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Detail of Cross-section of Durham Quadrangle

The Durham quad is far-removed from areas of previous STATEMAP projects in north Arkansas.  We completed work on the Mountain View 1:100,000-scale quad last year, ending on the Brownsville quad near Heber Springs.  Focus has now turned to the Fly Gap Mountain 1:100K quad as the next high-priority area.  When completed, we will have continuous 1:24K coverage for a large portion of the central Ozark Plateaus Region.  The Durham quad was an appropriate choice to begin mapping in this area due to its proximity to designated type sections for many of the formations in north Arkansas.  This facilitated easy comparisons between our field observations on Durham with the classic outcrops where these formations were first described.  Initial field investigations included locating, describing, and sampling these historic outcrops near Fayetteville. We visited many places the names from which the stratigraphic nomenclature we still employ was derived.  These places have such names as: Bloyd Mountain, Kessler Mountain, Lake Wedington, Cane Hill, Prairie Grove, Brentwood, Winslow, and Woolsey.  Having seen the stratigraphy in these areas firsthand better prepares us to track changes in lithology and sedimentation as we continue to map to the east and south of Durham in the coming years.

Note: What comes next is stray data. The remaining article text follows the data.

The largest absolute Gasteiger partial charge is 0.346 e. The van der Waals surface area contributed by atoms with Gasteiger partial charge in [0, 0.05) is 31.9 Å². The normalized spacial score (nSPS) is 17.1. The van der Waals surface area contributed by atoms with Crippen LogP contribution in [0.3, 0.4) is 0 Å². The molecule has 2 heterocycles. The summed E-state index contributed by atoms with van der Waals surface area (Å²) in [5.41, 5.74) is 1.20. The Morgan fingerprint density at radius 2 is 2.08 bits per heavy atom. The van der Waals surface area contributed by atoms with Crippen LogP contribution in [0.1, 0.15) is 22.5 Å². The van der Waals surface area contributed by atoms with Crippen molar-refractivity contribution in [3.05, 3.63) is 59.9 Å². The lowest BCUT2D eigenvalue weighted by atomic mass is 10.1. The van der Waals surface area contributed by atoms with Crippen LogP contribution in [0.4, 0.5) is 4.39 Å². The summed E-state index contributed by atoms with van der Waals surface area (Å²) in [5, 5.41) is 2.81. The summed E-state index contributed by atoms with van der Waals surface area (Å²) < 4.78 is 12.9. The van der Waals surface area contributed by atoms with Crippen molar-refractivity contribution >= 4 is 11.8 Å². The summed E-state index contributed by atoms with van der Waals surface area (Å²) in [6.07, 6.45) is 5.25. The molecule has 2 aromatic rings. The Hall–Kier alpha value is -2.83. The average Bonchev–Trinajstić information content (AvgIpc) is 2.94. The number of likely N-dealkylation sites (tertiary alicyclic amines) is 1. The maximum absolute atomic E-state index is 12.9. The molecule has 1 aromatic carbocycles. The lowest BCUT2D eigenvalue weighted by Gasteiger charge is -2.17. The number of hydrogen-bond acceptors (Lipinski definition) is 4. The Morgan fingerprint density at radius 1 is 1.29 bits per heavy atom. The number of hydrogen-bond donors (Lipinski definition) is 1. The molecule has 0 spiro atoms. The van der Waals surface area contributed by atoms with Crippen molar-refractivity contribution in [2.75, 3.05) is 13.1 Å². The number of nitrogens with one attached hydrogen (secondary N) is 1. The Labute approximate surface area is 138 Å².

The following images were taken during this year’s field season and are arranged in stratigraphic order from youngest to oldest:

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Liesegang boxworks–Greenland Sandstone.  Mapped into the Atoka Formation

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Asterosoma trace fossils–Trace Creek Shale of the Atoka Formation

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Kessler Limestone just below the Morrowan/Atokan Boundary–mapped into the Dye Shale of the Bloyd Formation